Entrepreneurship training in Dinsoor and Xudur
When Bashir Mohamed Noor, a 35-year-old father of four who lives in Dinsoor in the South West State of Somalia heard from a friend that SOS and its partner MMC was rolling out a free entrepreneurship training in the town, he did not have a second thought. Bashir who is physically challenged applied for the training and to his surprise was selected.
“I met all the selection criteria and was selected to benefit from the training. The situation was different from our previous experience where anyone with a disability was not allowed to participate in any social or economic activities. I learnt that the agencies implementing this project had given a priority to the people with disabilities as the design of their program was to include all groups of the society.”
In Xudur, Habiba runs a grocery store and is the sole breadwinner for her family. She too heard about the training being offered by SOS and MMC. She had received no prior business skills training and was struggling to manage her business effectively “I didn’t know my profit and loss because I could not read or write anything. I have never thought of expanding my business and the only thing I was always worried about was not to lose my initial investment which is the startup capital…”
The rates of unemployment are high in Somalia, including in South West State. In districts such as Dinsoor and Xudur, job opportunities are limited, with the main employment sectors in livestock, agriculture and general trade. Movement of goods and people across the region is limited by Al Shabaab. Self-employment opportunities are also restricted, with access to financing and marketing, as well as limited business skills knowledge making for a challenging business environment.
The Somalia Stability Fund has been implementing technical vocational education and enterprise based vocational training in Baidoa, Barawe, Dinsoor and Xudur in South West State. The interventions worked on both the supply and demand side by identifying gaps and demand in the job market and increasing youth employability through technical skills and financial literacy.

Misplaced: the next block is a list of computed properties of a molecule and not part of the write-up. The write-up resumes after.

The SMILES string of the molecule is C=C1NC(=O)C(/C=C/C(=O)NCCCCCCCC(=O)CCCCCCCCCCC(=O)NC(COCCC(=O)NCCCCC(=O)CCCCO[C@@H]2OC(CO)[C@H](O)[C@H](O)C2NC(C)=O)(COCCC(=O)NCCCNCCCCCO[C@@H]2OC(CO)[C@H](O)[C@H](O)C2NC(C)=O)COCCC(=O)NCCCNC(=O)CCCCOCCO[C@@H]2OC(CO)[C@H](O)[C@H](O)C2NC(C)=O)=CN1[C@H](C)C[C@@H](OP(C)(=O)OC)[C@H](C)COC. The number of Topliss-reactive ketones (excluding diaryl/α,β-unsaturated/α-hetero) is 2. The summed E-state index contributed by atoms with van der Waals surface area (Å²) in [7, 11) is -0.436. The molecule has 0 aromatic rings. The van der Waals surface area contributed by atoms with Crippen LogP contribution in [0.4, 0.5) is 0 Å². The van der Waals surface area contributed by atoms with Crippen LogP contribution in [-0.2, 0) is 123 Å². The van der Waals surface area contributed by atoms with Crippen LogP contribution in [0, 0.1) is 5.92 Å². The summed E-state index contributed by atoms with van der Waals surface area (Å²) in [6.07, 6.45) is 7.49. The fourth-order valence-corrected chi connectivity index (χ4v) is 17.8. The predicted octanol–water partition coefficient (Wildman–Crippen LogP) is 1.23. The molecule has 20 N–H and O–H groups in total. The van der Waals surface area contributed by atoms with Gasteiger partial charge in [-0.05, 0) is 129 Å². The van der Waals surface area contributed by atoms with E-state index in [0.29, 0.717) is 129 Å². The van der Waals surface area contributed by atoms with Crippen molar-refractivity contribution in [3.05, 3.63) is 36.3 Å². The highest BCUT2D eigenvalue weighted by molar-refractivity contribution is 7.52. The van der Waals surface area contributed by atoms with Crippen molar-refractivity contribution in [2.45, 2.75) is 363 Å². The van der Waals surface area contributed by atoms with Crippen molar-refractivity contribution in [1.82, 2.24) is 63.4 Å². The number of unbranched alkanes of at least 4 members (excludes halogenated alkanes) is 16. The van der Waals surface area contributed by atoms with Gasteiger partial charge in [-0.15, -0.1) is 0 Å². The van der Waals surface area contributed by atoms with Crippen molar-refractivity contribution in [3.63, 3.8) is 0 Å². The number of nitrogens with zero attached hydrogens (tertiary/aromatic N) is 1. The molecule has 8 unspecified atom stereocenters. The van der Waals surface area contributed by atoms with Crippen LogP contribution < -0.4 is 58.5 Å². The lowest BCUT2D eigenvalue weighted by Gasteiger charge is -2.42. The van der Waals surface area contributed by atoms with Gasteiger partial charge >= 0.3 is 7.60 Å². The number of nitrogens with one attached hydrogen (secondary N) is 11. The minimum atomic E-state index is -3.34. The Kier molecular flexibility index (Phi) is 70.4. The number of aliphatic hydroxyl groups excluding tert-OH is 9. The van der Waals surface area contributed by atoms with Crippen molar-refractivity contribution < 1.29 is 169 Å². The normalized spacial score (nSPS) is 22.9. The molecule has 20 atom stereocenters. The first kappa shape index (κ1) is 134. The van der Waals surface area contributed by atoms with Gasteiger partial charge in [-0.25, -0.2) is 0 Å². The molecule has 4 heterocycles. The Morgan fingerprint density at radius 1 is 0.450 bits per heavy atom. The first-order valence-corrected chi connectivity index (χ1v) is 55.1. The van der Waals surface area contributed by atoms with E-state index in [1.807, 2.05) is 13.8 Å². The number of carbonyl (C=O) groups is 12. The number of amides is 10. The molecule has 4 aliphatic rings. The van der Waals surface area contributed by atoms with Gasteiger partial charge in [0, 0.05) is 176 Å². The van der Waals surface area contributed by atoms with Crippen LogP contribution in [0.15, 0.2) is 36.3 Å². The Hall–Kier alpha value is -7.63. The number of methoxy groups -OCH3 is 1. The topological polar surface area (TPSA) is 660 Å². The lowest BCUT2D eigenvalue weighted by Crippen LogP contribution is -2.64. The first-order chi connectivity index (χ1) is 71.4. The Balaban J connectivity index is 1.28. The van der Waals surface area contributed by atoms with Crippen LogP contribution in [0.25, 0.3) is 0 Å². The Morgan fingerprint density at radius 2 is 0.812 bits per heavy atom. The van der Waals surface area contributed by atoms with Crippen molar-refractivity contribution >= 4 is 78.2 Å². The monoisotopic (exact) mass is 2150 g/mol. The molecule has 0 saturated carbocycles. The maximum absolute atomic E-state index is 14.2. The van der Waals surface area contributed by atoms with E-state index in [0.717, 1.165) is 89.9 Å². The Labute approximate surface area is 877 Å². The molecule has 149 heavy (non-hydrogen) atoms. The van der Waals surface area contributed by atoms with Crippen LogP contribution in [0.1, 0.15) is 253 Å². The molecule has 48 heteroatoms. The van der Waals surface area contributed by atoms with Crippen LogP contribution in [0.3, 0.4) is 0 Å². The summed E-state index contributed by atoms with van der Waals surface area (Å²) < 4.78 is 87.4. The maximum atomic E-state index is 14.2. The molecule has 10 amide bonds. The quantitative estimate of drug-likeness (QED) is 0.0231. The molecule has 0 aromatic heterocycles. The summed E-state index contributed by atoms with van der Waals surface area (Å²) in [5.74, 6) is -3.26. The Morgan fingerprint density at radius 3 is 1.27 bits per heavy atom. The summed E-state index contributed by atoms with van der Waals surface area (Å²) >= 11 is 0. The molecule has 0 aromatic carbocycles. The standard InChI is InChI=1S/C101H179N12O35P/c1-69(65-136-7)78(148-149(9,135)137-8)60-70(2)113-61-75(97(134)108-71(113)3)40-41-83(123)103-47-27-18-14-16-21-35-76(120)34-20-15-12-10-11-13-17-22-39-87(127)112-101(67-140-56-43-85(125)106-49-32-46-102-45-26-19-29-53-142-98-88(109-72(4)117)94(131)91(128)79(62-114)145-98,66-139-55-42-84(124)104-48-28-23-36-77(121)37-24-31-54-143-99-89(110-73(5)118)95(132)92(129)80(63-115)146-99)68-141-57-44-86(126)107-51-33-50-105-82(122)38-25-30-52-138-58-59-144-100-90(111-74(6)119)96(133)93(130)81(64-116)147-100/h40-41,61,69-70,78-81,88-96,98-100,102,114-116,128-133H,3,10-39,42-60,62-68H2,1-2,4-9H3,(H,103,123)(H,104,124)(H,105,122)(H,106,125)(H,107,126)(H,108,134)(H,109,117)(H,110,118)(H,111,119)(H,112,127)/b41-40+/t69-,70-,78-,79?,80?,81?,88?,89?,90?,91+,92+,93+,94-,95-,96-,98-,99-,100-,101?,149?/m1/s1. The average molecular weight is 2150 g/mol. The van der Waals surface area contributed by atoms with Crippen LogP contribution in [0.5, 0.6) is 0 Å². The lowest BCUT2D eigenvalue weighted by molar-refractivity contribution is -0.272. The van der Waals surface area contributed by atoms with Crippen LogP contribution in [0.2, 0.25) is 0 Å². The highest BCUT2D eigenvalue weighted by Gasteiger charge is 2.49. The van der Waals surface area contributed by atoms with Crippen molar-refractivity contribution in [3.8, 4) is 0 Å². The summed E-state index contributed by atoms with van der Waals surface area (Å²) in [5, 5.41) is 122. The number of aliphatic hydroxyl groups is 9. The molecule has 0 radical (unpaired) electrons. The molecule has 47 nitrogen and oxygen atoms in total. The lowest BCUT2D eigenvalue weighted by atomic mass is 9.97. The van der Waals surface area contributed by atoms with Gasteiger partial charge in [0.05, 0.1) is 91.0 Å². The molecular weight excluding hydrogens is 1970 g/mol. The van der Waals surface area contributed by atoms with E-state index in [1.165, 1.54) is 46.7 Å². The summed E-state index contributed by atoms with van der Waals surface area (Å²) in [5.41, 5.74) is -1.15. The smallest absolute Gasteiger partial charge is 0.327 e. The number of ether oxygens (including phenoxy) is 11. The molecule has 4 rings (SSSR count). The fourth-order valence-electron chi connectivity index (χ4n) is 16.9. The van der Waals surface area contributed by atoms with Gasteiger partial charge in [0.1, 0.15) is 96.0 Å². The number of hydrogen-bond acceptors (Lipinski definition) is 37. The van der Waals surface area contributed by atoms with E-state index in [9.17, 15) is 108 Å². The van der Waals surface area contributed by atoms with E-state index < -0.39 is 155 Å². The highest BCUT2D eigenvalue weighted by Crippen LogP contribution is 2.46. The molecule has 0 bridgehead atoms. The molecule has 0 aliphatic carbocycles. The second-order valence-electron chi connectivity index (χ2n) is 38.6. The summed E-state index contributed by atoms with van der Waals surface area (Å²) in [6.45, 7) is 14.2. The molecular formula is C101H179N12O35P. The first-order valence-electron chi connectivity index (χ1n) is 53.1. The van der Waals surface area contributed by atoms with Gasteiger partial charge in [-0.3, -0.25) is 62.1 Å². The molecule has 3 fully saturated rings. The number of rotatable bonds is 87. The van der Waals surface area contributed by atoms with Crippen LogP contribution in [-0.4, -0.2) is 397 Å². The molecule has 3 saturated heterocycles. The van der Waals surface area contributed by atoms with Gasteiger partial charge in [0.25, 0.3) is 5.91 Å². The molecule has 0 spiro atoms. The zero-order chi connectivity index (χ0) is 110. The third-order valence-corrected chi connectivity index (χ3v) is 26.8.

A midline assessment of the project found that young people in Dinsoor and Xudur saw a clear role for programmes such as SOS in supporting peace and stability in their districts. As one young man in Xudur explained, “most often a jobless young man will tell you, I am hopeless because I can’t start a family and feed myself, what if I just become a member of Al Shabaab?”. The importance of women’s employment was also highlighted, as this women from Xudur explained, “we are among the highest number of beneficiaries [of SOS] and some of us are…mothers. A mother is someone who takes everything she earns home, she uses it to educate her children and feed them. She won’t take her toil elsewhere, like a man who squanders his wealth on chewing khat”.
With the support received, Habiba has been able to turnaround a struggling business. She now knows how to calculate her monthly business turnover, has improved her stock control and is tracking the credit she gives out to customers. Habiba now has a clear vision on how to expand her business.
Meanwhile, in Dinsoor, Bashir came top of his class. Following the training, Bashir developed a business plan which was presented to SOS to request for a loan to start his own business. He is very hopeful that he will receive positive feedback regarding his loan application.
The job club in Baidoa
Sometimes accessing a job isn’t just about lack of technical skills. It can also be about lack of soft skills, such as writing a convincing resume, completing a good interview, or knowing where to apply for jobs. In Baidoa, SSF is supporting a job club, housed in the University of Southern Somalia implemented by Adeso with it’s partners Ashley Community Housing (ACH) and Birmingham University. The job club has provided support and training to 150 job seekers so far.
One of the beneficiaries of the job club is Honey Mustaf Hassan, a university graduate who received guidance on drafting her curriculum vitae and completing a successful interview. Despite graduating with a bachelor’s degree, Honey struggled to impress potential employers and had been looking for employment for more than three years. The Job Club helped her apply for several positions including two with the International Organisation for Migration (IOM) and the Ministry of Finance of South West State. She succeeded in both interviews and was offered both positions. Delighted with her new-found success Honey said ““I never had those skills before, but after the training, I managed to get a job as a Finance Officer in the Ministry of Finance. The support from the Job Club also helped me boost my self-esteem and become a motivated and competent person.”
The job club has been implemented in close collaboration with the Ministry of Trade and Commerce as well as the South West Chamber of Commerce. The project was seen as a core priority of the South West State administration to roll-out in response to what they consider to be extensive youth radicalisation in the area. As the Baidoa local administration representative explained, “Youth employment is a key issue in the entire country, and it’s sad to see our young men and women choose to go on dangerous journeys to Europe or even join Al Shabaab due to the frustrations they get after finishing colleges. We feel this project will be a game-changer”.